Imagine massive hills and valleys, like you normally see around rivers and streams. Now, picture that continuing for miles and miles...towering hills and low swampy marshes for as far as the eye can see. Add a little bit of eerie mist to that, and you have the Highlands of Scotland.
This picture is the best I can do illustrate the scenery, but it still just doesn't capture it.
The tour of the Isle of Skye this past weekend was amazing. On the first day, we went straight to Talisker distillery. It's good to do the most important stuff first! Unfortunately, we weren't allowed to take pictures during the tour, but it was really cool to see all of the massive vats, and learn about the Scotch making process. It definitely made me wonder how people discovered how to make the stuff! We were allowed to have a wee taste (or a wee dram as they say here), and I was actually surprised to kind of like it. I don't think it would be my drink of choice still, but I can understand why people would like it now, whereas before it was beyond my comprehension. Scotland is rubbing off on me it appears!
The next stop was Dunvegan Castle, where we ate lunch and explored. I was disappointed that it was raining, because the gardens looked really beautiful. The rain did let up though, and long enough for us to take a walk down to Coral Sands beach! I think that walk may have been my favorite part of the entire trip, because it was so much fun to be able to walk through the land we had been seeing from the coach (or bus). I was just glad to have worn my wellies!
The end view was Coral Sands beach. You can't see in the picture, but that isn't traditional sand on the beach; it's comprised of millions of pieces of coral and shell.
On the walk down - you can see Dunvegan Bay behind me:
Coral Sands Beach:
Our last stop of the day was at Kilt Rock, where huge columns of dolerite have made a sort of kilt-like pattern in the rock. The cliffs were amazing, and from the viewpoint, the only thing separating you from a very, very steep drop was a little handrail! This had a very dizzying affect on me...you don't often expect to look down and realize that you are three inches from falling off a massive cliff!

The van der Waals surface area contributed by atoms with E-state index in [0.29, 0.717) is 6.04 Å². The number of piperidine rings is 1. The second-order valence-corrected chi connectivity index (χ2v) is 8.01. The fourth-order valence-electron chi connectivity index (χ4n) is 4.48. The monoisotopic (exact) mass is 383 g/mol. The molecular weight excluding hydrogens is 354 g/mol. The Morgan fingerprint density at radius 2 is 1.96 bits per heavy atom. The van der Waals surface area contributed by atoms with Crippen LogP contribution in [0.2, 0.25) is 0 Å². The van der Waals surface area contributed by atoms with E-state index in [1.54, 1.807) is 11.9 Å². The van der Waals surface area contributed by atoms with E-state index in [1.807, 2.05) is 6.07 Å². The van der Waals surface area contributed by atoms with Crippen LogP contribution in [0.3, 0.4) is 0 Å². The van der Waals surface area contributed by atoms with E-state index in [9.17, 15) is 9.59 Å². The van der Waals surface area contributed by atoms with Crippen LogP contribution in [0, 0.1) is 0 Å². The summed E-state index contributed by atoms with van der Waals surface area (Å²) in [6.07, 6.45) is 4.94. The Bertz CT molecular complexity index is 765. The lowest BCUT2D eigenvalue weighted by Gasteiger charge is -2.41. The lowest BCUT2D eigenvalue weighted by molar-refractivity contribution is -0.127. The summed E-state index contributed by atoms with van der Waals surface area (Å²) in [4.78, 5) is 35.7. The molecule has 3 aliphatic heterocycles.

View to the other direction of the awesome, in the true sense of the word, coastline:
The next day we worked our way back down through the Highlands from the Isle of Skye back to Stirling.
After a short stop in the darling fishing village of Plockton, we made our way to Eilean Donan Castle. Right on the water, this castle offered breathtaking views of the loch. Plus, one of the castle guides let us take pictures with a Claymore, which was the general highlight of the trip! Unfortunately a fire alarm kept us from seeing most of the castle, which I think was a ploy to direct us all to the gift shop ;)
We stopped very briefly in Fort Augustus and Glencoe on the final piece of the drive, but since we were a bit behind schedule, we just got a small taste of both places.
I really have to say that even though the castles are cool, of course, the real highlight of the trip was driving through the Highlands. They really are impressive. Unfortunately, taking the train through doesn't really show you very well, because of where the rail has to be placed, but driving through you can see how endless these huge hills are.
Driving through at twilight, you look out at misty and dark marshlands that send prickles down your spine. This is where, according to Scottish folklore, the banshees will fall upon lost travelers who see a light in the distance and follow it to their death.
Sound at all familiar? I kept thinking that the marshlands really reminded me of the marshes before Mordor in Lord of the Rings. Maybe I'm still in a LOTR state of mind after the Cotswolds, but it's fun to imagine what could have inspired writers, and if you are looking for an eerie place, this is it.